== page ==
Marie (directed by Ricky Davao) is a story based on how a tragic loss can be turned into a living legacy and a new beginning. Marie Rose Abad (played by Lexi Schultz) perished in the World Trade Center during the September 11, 2001 attacks. Her disraught husband, Rudy Abad (played by Cesar Montano), remembered her vow of helping impoverished street children in the Philippines. Abad, a graduate of the Ateneo de Manila University, met his former classmate Mike Goco, a GK volunteer, and Abad begins to realize that Marie Rose's dream can be fulfilled by dedicating an entire GK site for her. This site is now the Marie Rose GK Village in Baseco, Tondo, Manila.[15]

The movie premiered on June 12, 2007, at the SM Mall of Asia, and was made available for local showing on July 4 of the same year.

GK became independent from CFC

GK was a ministry of CFC, but as it grew into a national and now worldwide presence, the gap between the "CFC Mission" and the "GK way" widened.

On February 20, 2007, Antonio Meloto and Francisco Padilla resigned from their posts in GK. Padilla explained that their resignations were needed due to CFC's failures as a Catholic lay community. Two months later, on Easter Day, Padilla released his statement enumerating 18 points—such as involvement with Mormons, acceptance of donations from pharmaceutical companies that produce contraceptives, gradual secularization and erosion of CFC's presence, and excessive acknowledgment of Meloto as "founder and father" of GK—to support his conclusion that GK was responsible for CFC's veering away from its mission of evangelization of families.[16]

However, what started as a conflict over GK led to division within CFC itself. The following months saw GK being criticized by Padilla and other CFC leaders (known as the "Easter Group" in homage of Padilla's article) for its failures, until some bishops from the Catholic Bishops' Conference of the Philippines proposed that GK be separated from CFC. CFC stood by GK, and the Easter Group decided to convince some CFC leaders and members to separate from CFC, leading to the formation of the Couples for Christ Foundation for Family and Life.[16]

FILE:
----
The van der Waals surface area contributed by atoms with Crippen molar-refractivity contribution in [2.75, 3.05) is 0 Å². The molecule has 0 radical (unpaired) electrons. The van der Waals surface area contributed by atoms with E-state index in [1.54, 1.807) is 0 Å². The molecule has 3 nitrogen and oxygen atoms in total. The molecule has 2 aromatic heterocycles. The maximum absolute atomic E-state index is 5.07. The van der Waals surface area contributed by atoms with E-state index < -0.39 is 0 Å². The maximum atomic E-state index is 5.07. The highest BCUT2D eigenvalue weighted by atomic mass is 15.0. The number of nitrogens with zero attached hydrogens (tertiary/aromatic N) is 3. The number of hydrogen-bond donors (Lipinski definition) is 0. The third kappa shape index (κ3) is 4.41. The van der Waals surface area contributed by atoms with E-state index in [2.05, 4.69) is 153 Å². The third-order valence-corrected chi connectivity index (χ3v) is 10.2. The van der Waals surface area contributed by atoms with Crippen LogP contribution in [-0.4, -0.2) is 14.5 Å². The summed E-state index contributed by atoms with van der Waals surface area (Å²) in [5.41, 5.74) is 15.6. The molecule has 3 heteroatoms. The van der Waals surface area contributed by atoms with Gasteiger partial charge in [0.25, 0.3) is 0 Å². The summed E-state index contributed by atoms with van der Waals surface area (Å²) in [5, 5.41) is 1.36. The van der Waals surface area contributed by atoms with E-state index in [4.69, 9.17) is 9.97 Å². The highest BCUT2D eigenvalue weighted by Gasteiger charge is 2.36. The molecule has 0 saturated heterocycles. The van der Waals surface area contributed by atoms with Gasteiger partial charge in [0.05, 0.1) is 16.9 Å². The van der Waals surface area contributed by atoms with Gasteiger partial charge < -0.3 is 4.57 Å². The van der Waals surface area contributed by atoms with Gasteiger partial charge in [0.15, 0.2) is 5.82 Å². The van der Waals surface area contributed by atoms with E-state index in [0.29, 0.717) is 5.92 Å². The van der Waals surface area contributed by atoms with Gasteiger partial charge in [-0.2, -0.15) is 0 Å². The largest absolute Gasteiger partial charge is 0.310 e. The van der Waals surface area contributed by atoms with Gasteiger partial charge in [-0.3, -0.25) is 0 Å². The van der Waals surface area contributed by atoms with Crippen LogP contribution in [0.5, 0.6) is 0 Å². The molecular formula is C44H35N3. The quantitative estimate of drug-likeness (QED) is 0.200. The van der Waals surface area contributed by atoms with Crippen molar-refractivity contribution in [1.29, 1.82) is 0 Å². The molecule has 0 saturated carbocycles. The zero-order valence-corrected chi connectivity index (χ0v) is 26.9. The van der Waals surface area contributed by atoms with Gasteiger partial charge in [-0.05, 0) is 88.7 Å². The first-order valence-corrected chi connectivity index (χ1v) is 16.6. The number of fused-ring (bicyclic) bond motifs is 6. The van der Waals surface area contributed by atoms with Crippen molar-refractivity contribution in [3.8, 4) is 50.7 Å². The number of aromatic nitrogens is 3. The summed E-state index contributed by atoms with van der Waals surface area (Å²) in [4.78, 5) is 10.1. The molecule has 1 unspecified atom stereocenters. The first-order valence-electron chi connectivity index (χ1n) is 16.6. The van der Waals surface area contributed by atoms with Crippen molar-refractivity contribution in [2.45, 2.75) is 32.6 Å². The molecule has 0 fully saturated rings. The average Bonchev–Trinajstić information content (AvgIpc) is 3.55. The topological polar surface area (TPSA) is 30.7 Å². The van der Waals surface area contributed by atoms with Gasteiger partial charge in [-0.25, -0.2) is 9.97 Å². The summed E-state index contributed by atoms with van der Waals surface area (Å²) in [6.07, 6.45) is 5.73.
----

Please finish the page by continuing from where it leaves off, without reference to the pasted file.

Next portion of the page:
A resolution between CFC and GK was finally reached in 2009, when CFC Executive Director Joe Tale announced the major decision of the CFC International Council "to let go of the governance and corporate structure of GK" so the latter can focus on its expanding work within and outside the country as a non-religious organization.[17]

As a result of the departure of the CFC International Council from the GK Board, Archbishop Oscar Cruz of the Lingayen-Dagupan archdiocese instructed the clergy and lay people in his area to withdraw from GK activities, because through this development, GK has disconnected itself with the Catholic Church and is now open to tie up with organizations whose policies contradict Church teachings.[18][19] This call was similarly made by Father Gammy Tulabing, a priest writing for The Negros Chronicle.[20]

In response, Jose Tale appealed to Archbishop Cruz to reconsider the latter's instruction, particularly because CFC is still in solidarity with the now-autonomous GK and because there is still interdependence in membership between the two organizations despite the change in leadership.[21][22]Meanwhile, Meloto supported Tale's explanation; there is no CFC-GK split as "no one has the right to remove Gawad Kalinga from CFC whose members have made heroic sacrifices to create this noble work that has transformed lives and deepened faith."[23]

Criticism of GK

GK had been criticized for not assessing the income and housing status of some beneficiaries, as it had been reported some beneficiaries already own karaoke machines, washing machines, and air conditioners, items that put into doubt the qualification of some beneficiaries.

In April 2007, Martin Perez, a teacher from the Philippine Science High School, wrote in his blog that GK has failed in its purpose of uplifting people's lives when it disregarded the Aeta way of life in Sitio Target, Mabalacat, Pampanga. [24]According to him, GK did not consult the indigenous people in the area when it went in there, preferring to focus on the non-Aeta inhabitants, thus leading to the marginalization of the Aetas in the area.[25]

See also


External links

  • Internet Movie Database